To call Ryan Reynolds smug doesn't do justice to his noxious lead performances in lowbrow trash like National Lampoon's Van Wilder and the new comedy Waiting… Presiding with an almost regal superiority over the crude proceedings, Reynolds acts as a kind of creepy joke-processing machine, imputing straight lines and outputting punchlines with steely efficiency. Had Val Kilmer's character in Real Genius been played by a smirking pod person, he'd be a lot like Reynolds in Waiting…, a sophomoric hunk of raunch from American Pie producer Chris Moore, who has finally given frat boys their own Barbershop. There's real potential in the premise of young, unmotivated screw-ups logging time at a dead-end restaurant job—a hash-slinging Office Space, basically—but first-time writer-director Rob McKittrick makes it look like a homemade sitcom laced with profanity.
Photographed with all the precise mise en scène of a surveillance camera, the film takes place almost entirely at Shenaniganz, a second-rate Applebee's cluttered with stoplights, quirky signs, and other assorted bric-a-brac on the walls. On a slow night, the wait-staff and kitchen crew spend much of their downtime playing pranks, with each of the guys trying to trick his co-workers into staring at his genitals. (Luis Guzmán, relaxed and funny as always as a foul short-order cook, excels at this maneuver.) Though everyone is divided into distinct camps—the unsanitary chefs, the suburban gangsta busboys, the lesbian bartender, and an assortment of flirty or dysfunctional waiters—their collective hatred of customer service gives them some esprit de corps. McKittrick introduces a wisp of a plot involving Justin Long, a solid waiter who squandered his chance at higher education in order to tread water at the restaurant with best friend Reynolds, but a possible promotion to assistant manager brightens his prospects.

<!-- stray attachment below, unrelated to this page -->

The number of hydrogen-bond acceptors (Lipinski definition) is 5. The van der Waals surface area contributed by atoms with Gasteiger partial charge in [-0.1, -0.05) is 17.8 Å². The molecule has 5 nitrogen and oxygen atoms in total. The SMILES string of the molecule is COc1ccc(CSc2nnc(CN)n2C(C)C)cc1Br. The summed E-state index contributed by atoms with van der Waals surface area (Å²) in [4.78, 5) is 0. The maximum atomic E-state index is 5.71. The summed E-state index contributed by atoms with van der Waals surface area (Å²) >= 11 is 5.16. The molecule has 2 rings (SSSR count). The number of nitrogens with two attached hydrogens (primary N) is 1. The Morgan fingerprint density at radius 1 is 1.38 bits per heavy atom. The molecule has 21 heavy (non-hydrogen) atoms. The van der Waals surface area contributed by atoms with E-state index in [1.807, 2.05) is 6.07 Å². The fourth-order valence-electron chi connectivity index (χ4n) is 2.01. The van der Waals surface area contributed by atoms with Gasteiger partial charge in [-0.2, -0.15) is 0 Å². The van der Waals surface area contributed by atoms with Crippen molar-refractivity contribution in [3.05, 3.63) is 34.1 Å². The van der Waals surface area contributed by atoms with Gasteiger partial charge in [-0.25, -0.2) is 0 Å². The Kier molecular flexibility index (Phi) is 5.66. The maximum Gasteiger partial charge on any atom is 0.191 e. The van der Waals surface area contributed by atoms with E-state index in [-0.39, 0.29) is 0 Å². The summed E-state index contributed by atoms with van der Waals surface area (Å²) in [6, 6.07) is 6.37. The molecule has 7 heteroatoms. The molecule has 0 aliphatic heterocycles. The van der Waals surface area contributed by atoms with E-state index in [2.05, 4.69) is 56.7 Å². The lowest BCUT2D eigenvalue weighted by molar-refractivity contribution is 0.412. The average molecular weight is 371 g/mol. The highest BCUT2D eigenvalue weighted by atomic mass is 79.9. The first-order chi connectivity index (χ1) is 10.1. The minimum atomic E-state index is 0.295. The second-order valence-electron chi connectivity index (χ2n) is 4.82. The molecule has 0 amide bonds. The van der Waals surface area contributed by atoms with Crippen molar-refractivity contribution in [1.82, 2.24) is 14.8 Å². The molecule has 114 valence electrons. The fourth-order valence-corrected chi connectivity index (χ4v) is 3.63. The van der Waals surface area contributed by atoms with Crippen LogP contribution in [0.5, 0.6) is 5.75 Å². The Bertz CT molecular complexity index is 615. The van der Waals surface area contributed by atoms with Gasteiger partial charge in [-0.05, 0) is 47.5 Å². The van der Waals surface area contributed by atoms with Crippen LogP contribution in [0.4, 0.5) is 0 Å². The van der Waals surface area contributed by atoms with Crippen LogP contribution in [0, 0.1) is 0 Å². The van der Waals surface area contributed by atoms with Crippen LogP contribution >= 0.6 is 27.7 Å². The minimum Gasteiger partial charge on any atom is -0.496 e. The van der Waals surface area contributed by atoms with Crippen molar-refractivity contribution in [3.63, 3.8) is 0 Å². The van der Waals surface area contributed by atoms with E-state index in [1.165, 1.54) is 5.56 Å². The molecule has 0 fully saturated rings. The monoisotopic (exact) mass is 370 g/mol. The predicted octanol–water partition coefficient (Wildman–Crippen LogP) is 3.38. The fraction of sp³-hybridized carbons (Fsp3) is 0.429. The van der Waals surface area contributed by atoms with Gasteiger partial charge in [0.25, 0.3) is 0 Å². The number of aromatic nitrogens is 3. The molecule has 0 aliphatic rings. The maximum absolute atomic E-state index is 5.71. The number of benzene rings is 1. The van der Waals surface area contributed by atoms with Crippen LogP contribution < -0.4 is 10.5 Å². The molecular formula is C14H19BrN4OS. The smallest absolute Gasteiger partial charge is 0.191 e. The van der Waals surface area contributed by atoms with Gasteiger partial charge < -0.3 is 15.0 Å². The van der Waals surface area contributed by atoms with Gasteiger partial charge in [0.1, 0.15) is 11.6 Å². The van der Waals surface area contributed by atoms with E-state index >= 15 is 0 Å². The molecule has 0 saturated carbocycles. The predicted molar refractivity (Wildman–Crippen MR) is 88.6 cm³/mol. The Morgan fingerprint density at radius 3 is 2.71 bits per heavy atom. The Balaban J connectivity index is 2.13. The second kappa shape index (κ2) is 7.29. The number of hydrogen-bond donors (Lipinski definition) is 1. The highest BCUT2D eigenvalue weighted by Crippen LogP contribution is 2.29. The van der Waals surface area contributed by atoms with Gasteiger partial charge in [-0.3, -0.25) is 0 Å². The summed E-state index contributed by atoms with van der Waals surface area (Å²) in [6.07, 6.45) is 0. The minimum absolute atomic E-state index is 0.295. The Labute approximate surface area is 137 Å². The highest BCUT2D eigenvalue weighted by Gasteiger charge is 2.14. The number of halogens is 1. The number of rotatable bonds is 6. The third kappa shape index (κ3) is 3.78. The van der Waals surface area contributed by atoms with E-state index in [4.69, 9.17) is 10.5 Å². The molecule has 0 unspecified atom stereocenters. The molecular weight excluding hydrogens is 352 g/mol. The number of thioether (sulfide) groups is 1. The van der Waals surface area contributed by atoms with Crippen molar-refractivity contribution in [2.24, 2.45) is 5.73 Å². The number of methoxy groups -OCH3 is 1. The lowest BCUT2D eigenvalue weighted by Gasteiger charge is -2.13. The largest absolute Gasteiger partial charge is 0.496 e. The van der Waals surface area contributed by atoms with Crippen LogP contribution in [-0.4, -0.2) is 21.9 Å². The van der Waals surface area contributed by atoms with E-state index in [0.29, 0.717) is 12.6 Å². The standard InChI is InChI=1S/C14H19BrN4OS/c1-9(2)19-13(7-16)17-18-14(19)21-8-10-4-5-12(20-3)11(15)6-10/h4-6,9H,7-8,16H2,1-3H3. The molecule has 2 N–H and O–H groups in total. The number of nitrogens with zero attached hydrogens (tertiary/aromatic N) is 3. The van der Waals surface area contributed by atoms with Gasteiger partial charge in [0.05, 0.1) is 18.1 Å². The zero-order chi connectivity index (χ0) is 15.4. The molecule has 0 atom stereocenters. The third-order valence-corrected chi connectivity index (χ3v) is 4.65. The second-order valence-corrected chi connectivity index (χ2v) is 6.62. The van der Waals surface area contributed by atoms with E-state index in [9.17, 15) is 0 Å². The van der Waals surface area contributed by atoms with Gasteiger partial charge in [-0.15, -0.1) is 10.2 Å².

In its few bright moments, Waiting… gets some laughs from the tense détente between ornery customers and the wage slaves who have to bottle their rage in order to serve them. Naturally, all that hostility spills out behind the scenes, where they either take revenge (as in a truly disgusting plate-desecration scene) or blow off steam by talking trash and goofing off. Were the dialogue funnier and the characters more endearing, the film's total lack of forward momentum would be a winning quality, leaving plenty of time for the offbeat observations of a filmmaker who knows the restaurant milieu well. But with Reynolds cast as the ringleader, the jokes are mostly about dicks, pubes, urine, and other humiliating adventures below the equator. Yet if this film can convince people never to eat at Applebee's, Friday's, or Chili's again, perhaps it's serving a higher social function after all.